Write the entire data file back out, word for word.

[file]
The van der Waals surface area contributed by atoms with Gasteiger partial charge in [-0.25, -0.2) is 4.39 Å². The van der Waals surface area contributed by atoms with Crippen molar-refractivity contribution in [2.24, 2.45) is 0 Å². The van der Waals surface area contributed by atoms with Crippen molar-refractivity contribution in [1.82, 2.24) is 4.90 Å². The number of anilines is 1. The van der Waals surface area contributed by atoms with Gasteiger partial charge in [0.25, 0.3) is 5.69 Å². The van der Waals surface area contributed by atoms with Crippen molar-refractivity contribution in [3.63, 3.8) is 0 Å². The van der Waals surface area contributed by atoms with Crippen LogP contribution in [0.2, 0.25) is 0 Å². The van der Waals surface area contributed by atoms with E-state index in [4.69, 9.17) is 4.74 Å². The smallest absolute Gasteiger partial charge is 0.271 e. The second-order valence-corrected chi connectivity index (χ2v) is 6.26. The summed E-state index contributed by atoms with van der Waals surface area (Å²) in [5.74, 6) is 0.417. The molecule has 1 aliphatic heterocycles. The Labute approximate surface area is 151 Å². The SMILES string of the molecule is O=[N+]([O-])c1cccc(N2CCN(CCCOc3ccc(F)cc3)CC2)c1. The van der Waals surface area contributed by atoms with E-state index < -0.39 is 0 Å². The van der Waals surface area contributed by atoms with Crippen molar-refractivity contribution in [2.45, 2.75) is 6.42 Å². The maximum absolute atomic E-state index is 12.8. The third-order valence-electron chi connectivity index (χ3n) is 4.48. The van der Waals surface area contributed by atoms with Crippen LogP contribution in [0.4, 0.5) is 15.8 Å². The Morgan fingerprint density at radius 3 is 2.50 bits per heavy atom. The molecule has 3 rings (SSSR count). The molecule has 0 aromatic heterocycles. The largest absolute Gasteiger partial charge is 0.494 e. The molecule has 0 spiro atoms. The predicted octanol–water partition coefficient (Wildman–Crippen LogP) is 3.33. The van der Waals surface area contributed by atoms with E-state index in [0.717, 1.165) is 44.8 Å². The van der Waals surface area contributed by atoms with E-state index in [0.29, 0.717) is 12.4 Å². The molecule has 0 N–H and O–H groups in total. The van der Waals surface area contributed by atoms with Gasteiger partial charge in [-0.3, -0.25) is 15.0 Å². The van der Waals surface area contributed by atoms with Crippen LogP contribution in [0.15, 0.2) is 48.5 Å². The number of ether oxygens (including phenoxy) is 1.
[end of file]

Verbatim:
The van der Waals surface area contributed by atoms with Gasteiger partial charge in [-0.25, -0.2) is 4.39 Å². The van der Waals surface area contributed by atoms with Crippen molar-refractivity contribution in [2.24, 2.45) is 0 Å². The van der Waals surface area contributed by atoms with Crippen molar-refractivity contribution in [1.82, 2.24) is 4.90 Å². The number of anilines is 1. The van der Waals surface area contributed by atoms with Gasteiger partial charge in [0.25, 0.3) is 5.69 Å². The van der Waals surface area contributed by atoms with Crippen molar-refractivity contribution in [3.63, 3.8) is 0 Å². The van der Waals surface area contributed by atoms with Crippen LogP contribution in [0.2, 0.25) is 0 Å². The van der Waals surface area contributed by atoms with E-state index in [4.69, 9.17) is 4.74 Å². The smallest absolute Gasteiger partial charge is 0.271 e. The second-order valence-corrected chi connectivity index (χ2v) is 6.26. The summed E-state index contributed by atoms with van der Waals surface area (Å²) in [5.74, 6) is 0.417. The molecule has 1 aliphatic heterocycles. The Labute approximate surface area is 151 Å². The SMILES string of the molecule is O=[N+]([O-])c1cccc(N2CCN(CCCOc3ccc(F)cc3)CC2)c1. The van der Waals surface area contributed by atoms with E-state index < -0.39 is 0 Å². The van der Waals surface area contributed by atoms with Crippen molar-refractivity contribution in [2.45, 2.75) is 6.42 Å². The maximum absolute atomic E-state index is 12.8. The third-order valence-electron chi connectivity index (χ3n) is 4.48. The van der Waals surface area contributed by atoms with Crippen LogP contribution in [0.4, 0.5) is 15.8 Å². The Morgan fingerprint density at radius 3 is 2.50 bits per heavy atom. The molecule has 3 rings (SSSR count). The molecule has 0 aromatic heterocycles. The largest absolute Gasteiger partial charge is 0.494 e. The molecule has 0 spiro atoms. The predicted octanol–water partition coefficient (Wildman–Crippen LogP) is 3.33. The van der Waals surface area contributed by atoms with E-state index in [0.717, 1.165) is 44.8 Å². The van der Waals surface area contributed by atoms with E-state index in [0.29, 0.717) is 12.4 Å². The molecule has 0 N–H and O–H groups in total. The van der Waals surface area contributed by atoms with Gasteiger partial charge in [-0.3, -0.25) is 15.0 Å². The van der Waals surface area contributed by atoms with Crippen LogP contribution in [0.15, 0.2) is 48.5 Å². The number of ether oxygens (including phenoxy) is 1.